Herring fish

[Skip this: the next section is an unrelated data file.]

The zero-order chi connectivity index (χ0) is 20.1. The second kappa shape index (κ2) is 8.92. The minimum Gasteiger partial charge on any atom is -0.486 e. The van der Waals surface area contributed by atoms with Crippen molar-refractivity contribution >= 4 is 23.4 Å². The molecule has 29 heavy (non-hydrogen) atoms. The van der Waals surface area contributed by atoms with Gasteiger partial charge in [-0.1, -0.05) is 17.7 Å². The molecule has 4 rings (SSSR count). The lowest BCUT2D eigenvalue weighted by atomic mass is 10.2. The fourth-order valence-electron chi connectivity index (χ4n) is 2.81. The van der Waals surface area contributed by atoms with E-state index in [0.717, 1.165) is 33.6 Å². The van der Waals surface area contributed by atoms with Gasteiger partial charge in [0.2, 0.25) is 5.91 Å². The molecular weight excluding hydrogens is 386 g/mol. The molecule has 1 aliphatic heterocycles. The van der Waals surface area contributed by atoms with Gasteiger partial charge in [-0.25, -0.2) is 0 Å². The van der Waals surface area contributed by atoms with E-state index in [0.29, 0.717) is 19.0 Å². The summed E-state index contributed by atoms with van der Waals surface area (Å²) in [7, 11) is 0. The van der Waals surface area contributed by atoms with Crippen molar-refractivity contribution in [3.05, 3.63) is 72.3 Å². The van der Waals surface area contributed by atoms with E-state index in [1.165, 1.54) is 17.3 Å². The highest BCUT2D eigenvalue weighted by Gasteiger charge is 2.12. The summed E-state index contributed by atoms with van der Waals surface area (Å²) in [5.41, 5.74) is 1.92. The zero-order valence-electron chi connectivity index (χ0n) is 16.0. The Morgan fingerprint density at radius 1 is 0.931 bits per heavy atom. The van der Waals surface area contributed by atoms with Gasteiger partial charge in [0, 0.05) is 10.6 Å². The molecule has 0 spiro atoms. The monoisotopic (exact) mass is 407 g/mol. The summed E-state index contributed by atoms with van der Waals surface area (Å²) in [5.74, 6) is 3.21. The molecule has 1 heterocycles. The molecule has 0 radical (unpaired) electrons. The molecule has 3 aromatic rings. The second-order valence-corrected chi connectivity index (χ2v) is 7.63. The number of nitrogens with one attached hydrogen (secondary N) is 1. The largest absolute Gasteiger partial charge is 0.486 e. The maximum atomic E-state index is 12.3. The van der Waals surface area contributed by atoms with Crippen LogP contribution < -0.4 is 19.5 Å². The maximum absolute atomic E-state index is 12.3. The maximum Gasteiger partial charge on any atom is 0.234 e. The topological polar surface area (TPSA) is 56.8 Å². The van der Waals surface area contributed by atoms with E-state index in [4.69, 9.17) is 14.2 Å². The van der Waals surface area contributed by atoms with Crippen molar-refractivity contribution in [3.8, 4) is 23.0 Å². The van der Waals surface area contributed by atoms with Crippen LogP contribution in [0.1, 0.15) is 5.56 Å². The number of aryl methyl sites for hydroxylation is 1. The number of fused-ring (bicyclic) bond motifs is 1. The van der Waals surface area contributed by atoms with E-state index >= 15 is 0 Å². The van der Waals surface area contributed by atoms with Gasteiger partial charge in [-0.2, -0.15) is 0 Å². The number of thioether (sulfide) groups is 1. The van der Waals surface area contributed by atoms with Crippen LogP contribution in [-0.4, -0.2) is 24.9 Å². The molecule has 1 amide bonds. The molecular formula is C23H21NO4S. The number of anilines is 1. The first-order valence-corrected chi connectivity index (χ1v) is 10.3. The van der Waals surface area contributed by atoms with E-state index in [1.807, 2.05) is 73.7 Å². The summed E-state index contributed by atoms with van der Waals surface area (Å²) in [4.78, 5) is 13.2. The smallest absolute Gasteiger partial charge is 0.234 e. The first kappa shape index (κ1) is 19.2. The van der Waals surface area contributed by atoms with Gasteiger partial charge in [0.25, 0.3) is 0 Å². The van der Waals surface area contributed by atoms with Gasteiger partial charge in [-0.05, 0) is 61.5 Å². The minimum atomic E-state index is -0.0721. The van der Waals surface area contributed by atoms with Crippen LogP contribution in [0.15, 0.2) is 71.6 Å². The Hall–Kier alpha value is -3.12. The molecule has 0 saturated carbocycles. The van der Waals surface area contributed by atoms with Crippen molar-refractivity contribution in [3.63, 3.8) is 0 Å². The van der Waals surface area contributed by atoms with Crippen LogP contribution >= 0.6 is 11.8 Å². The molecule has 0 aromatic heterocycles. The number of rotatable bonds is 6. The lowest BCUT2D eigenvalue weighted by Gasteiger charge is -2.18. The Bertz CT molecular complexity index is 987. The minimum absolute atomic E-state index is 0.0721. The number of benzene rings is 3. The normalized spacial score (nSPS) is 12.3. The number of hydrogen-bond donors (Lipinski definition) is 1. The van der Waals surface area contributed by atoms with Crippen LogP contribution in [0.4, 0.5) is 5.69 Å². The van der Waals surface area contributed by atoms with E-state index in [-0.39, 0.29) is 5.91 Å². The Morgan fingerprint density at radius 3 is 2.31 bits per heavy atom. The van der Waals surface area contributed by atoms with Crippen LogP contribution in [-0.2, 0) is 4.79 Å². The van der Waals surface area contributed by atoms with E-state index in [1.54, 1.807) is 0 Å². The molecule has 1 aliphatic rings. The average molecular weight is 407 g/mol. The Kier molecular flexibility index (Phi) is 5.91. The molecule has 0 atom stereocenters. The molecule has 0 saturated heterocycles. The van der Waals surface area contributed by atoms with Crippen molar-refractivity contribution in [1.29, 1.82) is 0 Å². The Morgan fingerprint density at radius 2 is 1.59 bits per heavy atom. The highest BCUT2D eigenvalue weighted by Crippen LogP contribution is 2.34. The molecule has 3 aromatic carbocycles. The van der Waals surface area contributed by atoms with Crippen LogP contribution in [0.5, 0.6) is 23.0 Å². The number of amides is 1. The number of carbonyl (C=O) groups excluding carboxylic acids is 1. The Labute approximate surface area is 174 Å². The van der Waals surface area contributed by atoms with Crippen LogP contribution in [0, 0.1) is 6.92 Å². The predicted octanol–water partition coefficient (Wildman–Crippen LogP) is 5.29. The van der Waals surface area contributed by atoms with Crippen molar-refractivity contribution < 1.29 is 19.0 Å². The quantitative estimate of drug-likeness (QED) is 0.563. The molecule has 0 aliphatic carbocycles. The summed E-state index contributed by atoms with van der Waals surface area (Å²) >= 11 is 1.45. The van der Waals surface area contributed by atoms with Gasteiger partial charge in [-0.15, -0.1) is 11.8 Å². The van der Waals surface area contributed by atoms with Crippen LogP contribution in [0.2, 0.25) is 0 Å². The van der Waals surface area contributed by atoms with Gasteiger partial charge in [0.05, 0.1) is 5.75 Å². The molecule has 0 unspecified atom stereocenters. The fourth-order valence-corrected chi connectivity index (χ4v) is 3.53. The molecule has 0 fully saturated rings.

A herring is a deep-sea food fish about twelve inches long, generally considered the world's most important sea food. Though there are several species of herring, the one best known has a slender, tapering body, blue upper parts and silvery underparts, and large, thin scales. In the autumn, usually about November, herring come in from deep water to spawn in the shallow shore water, and it is then that they are taken. The chief centers of the herring industry are the north Atlantic Ocean and the North Sea, where English, French, Swedish and Norwegian boats are to be found in large numbers during the fishing season. Herring are smoked, salted and eaten fresh, and are also con­verted into fertilizer. Oil of a high grade is obtained from herring and used as a lubricant.